When Should You Pay For a Review?


A lot of small press, Print-on-Demand, and self-published authors want to know where is the best place to get their books reviewed.  The answers range from the biggies (USA TODAY, PW, KIRKUS, FOREWORD, PEOPLE, and major newspapers such as NY TIMES) to the not so big (reader blogs, online retail sites such as Amazon, Midwest Book review, local papers).


My first question is: “Do reviews help sales?”

YES!  Yes they do.

My  next question is: “When should an author pay for a review?”

Never. Ever. Nope. Nada. Don’t. Just stop there.

If you truly want to be taken seriously by the major names in book reviews, then print some Advance Copies 4 months before the publication date of your book and send them out under your publisher name with a well-written cover letter, a press release, a marketing plan and a fully fleshed out list of sales and PR activities scheduled.  This will give you the bare minimum introduction to the reviewers and give you a CHANCE at a review from one of the biggies.

If you cannot see yourself giving the book the three to four month window that the major reviewers require, then you are choosing to forgo the chance of those reviews.  As a small press owner, be aware that getting reviewed by these folks is about as likely as winning the lottery.  If you choose to skip them, it is very similar to deciding not to buy that $400 Million Powerball ticket.

In the last year, I have had self-published, single-title authors reviewed by Publisher’s Weekly, the Wall-Street Journal and Fast Company.  These are HUGE names and the reviews drove sales.  (even the negative ones…)  But these author/publishers were in the teeeeeeeeny minority. They won the lottery.

Where does the money come in?  Foreword, Kirkus, and Publisher’s Weekly all offer small press/Print on Demand authors a chance to get a review by paying for a listing or review in their “small press” divisions.  These are valid and worthy divisions of good companies.

A reviewer’s time is valuable.  It is coin and worth a great deal.  I am not saying that they SHOULD NOT charge for their time… I am saying that you should not PAY for it.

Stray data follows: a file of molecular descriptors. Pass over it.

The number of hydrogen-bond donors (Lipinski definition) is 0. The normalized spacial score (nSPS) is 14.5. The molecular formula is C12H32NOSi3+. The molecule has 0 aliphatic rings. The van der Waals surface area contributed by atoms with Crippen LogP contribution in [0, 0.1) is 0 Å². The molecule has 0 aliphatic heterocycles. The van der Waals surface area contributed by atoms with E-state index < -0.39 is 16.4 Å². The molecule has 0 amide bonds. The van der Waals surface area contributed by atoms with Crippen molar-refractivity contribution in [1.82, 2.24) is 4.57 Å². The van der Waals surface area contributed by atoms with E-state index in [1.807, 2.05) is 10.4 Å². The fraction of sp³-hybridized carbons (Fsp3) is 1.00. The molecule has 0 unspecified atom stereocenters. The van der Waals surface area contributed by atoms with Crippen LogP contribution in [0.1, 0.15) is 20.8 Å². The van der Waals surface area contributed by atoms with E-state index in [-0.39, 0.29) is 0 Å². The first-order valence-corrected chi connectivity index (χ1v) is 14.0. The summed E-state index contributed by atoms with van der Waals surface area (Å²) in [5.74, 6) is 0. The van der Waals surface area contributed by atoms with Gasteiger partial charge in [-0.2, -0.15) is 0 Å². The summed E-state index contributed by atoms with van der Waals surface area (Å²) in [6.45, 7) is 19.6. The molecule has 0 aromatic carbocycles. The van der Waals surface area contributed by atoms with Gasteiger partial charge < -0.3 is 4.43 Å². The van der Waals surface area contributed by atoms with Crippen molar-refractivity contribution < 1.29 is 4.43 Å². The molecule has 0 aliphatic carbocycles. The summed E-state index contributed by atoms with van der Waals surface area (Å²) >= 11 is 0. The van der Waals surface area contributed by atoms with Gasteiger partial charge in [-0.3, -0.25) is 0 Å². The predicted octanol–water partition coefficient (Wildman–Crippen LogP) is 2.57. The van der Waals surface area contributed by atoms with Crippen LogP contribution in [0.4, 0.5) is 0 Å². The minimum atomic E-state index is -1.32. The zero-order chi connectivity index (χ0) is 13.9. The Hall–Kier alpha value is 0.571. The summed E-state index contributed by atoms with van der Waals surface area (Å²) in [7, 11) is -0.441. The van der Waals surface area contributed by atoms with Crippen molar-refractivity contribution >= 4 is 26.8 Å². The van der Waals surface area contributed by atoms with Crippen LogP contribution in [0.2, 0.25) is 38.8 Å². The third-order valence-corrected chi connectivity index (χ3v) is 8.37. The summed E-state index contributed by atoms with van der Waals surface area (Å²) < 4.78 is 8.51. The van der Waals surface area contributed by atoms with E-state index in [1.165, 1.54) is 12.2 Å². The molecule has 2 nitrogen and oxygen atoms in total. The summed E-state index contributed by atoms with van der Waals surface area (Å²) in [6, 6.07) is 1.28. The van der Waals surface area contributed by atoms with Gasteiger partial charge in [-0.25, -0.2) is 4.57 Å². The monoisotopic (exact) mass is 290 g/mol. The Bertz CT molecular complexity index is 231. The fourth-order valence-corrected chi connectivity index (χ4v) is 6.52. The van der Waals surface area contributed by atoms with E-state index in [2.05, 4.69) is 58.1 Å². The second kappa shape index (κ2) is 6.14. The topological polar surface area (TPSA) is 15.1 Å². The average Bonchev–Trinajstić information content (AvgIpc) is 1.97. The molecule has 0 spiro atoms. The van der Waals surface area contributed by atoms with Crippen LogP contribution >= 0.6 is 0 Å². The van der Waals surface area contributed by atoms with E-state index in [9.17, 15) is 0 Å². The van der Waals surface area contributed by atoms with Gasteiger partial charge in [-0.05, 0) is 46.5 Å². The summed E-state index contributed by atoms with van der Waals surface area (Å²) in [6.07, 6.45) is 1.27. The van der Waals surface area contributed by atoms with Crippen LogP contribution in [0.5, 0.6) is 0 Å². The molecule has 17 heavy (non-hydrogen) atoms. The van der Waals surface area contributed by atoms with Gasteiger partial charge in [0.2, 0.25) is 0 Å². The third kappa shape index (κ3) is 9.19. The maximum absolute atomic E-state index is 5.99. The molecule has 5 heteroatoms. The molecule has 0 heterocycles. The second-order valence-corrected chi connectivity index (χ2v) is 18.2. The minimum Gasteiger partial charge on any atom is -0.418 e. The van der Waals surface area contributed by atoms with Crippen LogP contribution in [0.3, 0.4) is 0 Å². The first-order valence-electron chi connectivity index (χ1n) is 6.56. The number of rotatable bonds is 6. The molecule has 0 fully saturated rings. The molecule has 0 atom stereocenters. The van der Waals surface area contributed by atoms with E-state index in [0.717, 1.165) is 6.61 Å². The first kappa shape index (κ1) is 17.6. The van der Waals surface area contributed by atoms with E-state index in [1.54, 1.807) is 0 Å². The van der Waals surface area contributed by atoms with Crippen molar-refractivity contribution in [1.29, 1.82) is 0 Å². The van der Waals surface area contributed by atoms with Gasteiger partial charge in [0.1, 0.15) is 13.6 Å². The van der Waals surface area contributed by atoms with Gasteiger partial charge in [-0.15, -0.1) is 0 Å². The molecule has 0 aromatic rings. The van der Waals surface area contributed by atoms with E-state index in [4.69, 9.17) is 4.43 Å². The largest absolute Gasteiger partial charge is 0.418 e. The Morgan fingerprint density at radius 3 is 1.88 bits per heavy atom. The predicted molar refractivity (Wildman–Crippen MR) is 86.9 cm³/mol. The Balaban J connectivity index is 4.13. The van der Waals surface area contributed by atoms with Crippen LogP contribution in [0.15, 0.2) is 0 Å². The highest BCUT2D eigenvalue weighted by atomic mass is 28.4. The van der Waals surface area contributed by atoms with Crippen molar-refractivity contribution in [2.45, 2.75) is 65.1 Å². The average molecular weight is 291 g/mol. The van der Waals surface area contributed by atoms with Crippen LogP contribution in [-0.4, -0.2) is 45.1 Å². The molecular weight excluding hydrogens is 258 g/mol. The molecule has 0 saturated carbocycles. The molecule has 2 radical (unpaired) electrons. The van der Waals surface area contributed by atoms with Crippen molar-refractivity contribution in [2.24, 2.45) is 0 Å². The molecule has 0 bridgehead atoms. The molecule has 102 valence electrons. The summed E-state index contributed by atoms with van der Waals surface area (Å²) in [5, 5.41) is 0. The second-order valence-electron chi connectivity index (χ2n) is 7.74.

If your book is worthy of a reviewer’s time, they will offer it.  If you follow a reviewer’s submission guidelines and respect their process, you will have a chance at getting some of their valuable time in the form of a review.

I can understand why some companies would charge for a review, but I am here to tell you that the bookstores, retail buyers and librarians who use reviews to make decisions KNOW WHICH REVIEWS WERE PAID FOR. (and they disregard those reviews almost entirely)

AND, none of these “pay for consideration” divisions offer a GOOD review for money, just a chance to be reviewed.

Kirkus gives straightforward reviews to both paid and non paid submissions.  (They are known for being honest to the point of brutal…)

Publisher’s Weekly does not guarantee a review for their small-press listing fee, they just offer a better chance at a review in their small press quarterly.

This business model is not like the “fast pass” on the highway or at an amusement park.  You are not paying to get bumped to the head of the line.  You are exchanging your money for a review you would not likely get otherwise.  Buyers and Librarians know this.

Get the review the proper way, or don’t bother.

As a former book buyer and as a current soldier on the front lines of the retail battlefield, I can tell you that numerous, positive, proper reviews from smaller venues help more than a paid for consideration from a bigger name.

Those that know the Kirkus name will know if you paid for the review and those that don’t know the Kirkus name won’t be impressed by the review. SO WHY pay for it?




One Comment to When Should You Pay For a Review?

  1. Thank you for a straight-forward review of the review situation. I have two books published by Upper Hand Press, one more at the printer and two more written. Building a reputation is hard going. I have great reviews from other writers, Gail Godwin and Susan Shreve, for instance, and a very fine one from Foreword, but no newspapers yet. I’ll take your advice and push on.

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